The Ubykh elders decided that it would be best if the Ubykh people were to assimilate into Turkish culture, since they would not be discriminated against. They shifted from being a nomadic horseback culture (supported by their language, which still has a finely differentiated vocabulary for horses and tack) to becoming a culture of farmers, eventually settling in a number of villages around the municipality of Manyas. The Ubykh language was displaced by Turkish and Circassian, and the last native speaker of Ubykh, Tevfik Esenç, died in 1992. An elder refers to various Wikipedia topics. ... The Kabardian language is a Russia, Jordan and Turkey. ... Tevfik Esenç at age 82 Tevfik Esenç (1904 – October 7, 1992) was a circassian exile in Turkey and the last known speaker of the Ubykh language. ...


Today, the Ubykh diaspora has been scattered into Russia, Turkey, and to a much lesser extent, Abkhazia and Jordan. The Ubykh nation per se no longer exists, although those who are of Ubykh ancestry are proud to call themselves Ubykh, and a couple of villages are still found in Turkey where the vast majority of the population is still Ubykh by descent. Abkhazia (Abkhaz Аҧсны/Aphsny, Georgian აფხაზეთი/Apkhazeti, Russian Абха́зия/Abkhazia) is a region of 8,600 km² (3,300 sq. ...


Ubykh society was patrilineal; many Ubykhs, even today, know five, six, or even seven generations of their agnatic ancestry. Nevertheless, as in other Northwest Caucasian cultures, women were especially venerated, and the Ubykh language retains a special second person pronoun prefix used exclusively with women (χa-). Patrilineality is a system in which one belongs to ones fathers lineage; it generally involves the inheritance of property, names or titles through the male line as well. ... Patrilineality is a system in which one belongs to ones fathers lineage; it generally involves the inheritance of property, names or titles through the male line as well. ...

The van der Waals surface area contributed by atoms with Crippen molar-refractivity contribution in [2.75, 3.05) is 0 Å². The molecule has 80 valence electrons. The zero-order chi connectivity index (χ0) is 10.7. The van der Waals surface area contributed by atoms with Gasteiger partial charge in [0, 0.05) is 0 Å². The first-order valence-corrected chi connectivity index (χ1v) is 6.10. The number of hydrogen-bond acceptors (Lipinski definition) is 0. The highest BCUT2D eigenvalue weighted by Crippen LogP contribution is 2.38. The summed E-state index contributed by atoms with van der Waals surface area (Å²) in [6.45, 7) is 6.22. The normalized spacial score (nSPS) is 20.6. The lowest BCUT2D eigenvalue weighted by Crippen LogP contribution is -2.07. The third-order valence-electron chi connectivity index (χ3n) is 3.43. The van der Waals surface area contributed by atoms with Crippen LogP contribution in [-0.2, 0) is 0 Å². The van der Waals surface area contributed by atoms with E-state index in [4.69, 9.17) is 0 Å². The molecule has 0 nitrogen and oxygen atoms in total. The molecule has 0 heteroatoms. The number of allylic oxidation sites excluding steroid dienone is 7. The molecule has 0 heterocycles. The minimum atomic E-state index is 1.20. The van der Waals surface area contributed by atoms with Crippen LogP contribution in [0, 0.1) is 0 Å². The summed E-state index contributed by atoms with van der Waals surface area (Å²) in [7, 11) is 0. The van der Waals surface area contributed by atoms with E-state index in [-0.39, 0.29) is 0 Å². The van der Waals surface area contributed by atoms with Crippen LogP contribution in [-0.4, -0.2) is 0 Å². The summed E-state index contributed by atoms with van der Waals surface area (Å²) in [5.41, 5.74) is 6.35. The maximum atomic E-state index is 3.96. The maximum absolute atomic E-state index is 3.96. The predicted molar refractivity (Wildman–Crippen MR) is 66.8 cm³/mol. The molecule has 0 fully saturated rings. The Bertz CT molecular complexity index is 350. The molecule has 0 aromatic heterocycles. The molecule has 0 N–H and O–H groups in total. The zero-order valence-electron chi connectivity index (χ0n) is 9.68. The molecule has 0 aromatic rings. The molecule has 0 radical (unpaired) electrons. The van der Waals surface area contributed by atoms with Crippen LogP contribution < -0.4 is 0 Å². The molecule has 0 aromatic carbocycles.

Results from FactBites:
 
Ubykh language (858 words)
Ubykh is an ergative language, making no distinction between the subject of an intransitive sentence and the direct object of a transitive sentence.
English verbs must agree only with the subject; Ubykh verbs, by contrast, must agree with the subject, the direct object and the indirect object, and benefactive objects must also be marked in the verb.
Grammatically, Ubykh presents two cases (direct in zero and oblique in -n), a past-present-future distinction of verb tense (the suffixes -q'a and -aw represent past and future) and an imperfective aspect suffix (-yt' is its marker).
Ubykh language at AllExperts (2436 words)
Ubykh or Ubyx is a language of the Northwestern Caucasian group, spoken by the Ubykh people up until the early 1990s.
Ubykh was spoken in the eastern coast of the Black Sea around Sochi until 1864, when the Ubykhs were driven out of the region by the Russians.
Ubykh was never written by its speech community, but a few phrases were transcribed by Evliya Celebi in his Seyahatname, and a substantial portion of the oral literature, along with some cycles of the Nart saga, was transcribed.
  More results at FactBites »